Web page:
Ultimately, the fast-forwarded relationship meant I was left wondering why Nikki is with Michael – no matter how very sexy he is – because sexy is his only positive; we have nothing else of him developed enough to justify why she would tolerate his crap. Yes she constantly challenges him, but there is still a level of him being portrayed as somewhat reasonable and her objections are not listened to.

This is supposed to contrast against Jake and Mary’s marital difficulties – but the comparison falls flat. Mary wants Jake to slow down because he just had a stroke – and that following several hospital visits for injuries (and near death) he got on the job. He’s also not nearly invulnerable. She also presents a viable alternative. And, after years of living where he wants to, she finally wants to move to a San Francisco – or another, larger city. She also presents a compromise that is reasonable. The fact these two are presented together just makes me feel the unreasonableness of Michael isn’t really being accepted.

As an added problem this argument consumes a vast amount of the book. It actually comes across as being extremely self absorbed – here we have women being kidnapped, brutally tortured and killed and Nikki and Michael continually take time out so they can have another round of the same argument. It’s boring to read, it never develops and there’s only some vague concessions at the end. It got in the way of the story, bored me and irritated me.

My second caveat is that there is a nasty stripe of homophobia through this book. I’m going to delicately dance on the edge of spoiler here – but the big bad is attacking, kidnapping, torturing and raping women because they bullied him for being gay.

Gay villain into torturing and raping women through perverse, angry, bitter misogyny? Oh that’s nasty.

Throw in that there’s a good chance he isn’t gay because it’s never overtly said – just endless stereotyping and deciding he has an “effeminate voice” or once how he put down a glass in an effeminate way. How exactly do you even do that anyway?

So, perverse, bitter gay villain who we draw the line out of actually making unambiguously gay and then heavily garnished with some unsubtle stereotyping? No thanks.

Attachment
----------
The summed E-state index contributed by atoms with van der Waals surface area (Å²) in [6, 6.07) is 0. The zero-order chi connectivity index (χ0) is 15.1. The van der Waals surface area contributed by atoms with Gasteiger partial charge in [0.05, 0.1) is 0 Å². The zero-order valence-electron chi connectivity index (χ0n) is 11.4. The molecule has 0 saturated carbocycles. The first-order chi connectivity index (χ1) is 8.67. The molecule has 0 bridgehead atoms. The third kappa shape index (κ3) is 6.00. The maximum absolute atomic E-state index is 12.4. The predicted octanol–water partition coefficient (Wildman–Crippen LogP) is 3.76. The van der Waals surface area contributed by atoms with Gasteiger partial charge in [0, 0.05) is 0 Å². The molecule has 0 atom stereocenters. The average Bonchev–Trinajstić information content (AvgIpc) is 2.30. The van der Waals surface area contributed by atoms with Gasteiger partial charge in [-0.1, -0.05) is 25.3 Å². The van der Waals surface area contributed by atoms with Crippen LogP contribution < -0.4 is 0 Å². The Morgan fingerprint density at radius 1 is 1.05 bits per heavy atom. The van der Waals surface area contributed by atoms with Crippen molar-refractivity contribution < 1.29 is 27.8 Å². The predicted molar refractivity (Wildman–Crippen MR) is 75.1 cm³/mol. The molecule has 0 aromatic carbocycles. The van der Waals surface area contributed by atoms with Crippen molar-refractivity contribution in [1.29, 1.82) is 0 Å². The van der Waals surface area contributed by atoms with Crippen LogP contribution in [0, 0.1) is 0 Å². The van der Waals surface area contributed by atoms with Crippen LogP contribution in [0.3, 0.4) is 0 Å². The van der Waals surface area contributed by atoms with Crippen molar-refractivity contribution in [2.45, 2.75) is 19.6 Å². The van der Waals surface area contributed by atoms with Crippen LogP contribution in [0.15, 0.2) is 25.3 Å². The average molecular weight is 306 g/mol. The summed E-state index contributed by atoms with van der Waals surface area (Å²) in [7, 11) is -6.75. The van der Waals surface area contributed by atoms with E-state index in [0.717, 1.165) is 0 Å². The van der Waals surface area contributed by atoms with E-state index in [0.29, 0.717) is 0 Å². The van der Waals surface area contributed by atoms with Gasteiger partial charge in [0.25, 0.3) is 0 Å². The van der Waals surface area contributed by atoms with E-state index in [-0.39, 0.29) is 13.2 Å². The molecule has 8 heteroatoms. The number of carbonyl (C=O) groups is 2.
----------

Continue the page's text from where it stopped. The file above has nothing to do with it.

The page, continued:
This awful hot mess also constituted the only representation of anything resembling a minority. There weren’t a lot of female characters either - except victims and the never seen witch who telepathically pokes Michael now and then. There’s only Nikki and she’s generally embroiled in her squabbling with Michael with odd breaks for making silly decisions purely to spite him – and I can’t say I blame her simply because he is so smothering with his “protectiveness” I’d be tempted to abseil down sky scrapers just to make a point.

The next book? If we’re going to continue with Nikki and Michael’s relationship then I want it to be an actual relationship. Not sex, not fighting – show me something that indicates this couple is actually a couple. Give me something to invest in this relationship, give me a reason why Nikki tolerates him.

It’s also past time for some decent inclusion but, after this book, I don’t have a lot of hope for that.

I’d also rather there not be another kidnapping. 3 books, 3 lots of kidnapping. Or, at least them getting to the victim in time – honestly they don’t have a great success rate. And I’m beginning to think there are strong elements being continued in each book (a vampire enemy, a horde of fledglings, a kidnapping victim they have to find but won’t reach in time, some underground explorations – 3 books, it’s getting repetitive).

Work on those 3 and the next book could be pretty decent – but this book rather crashed and burned.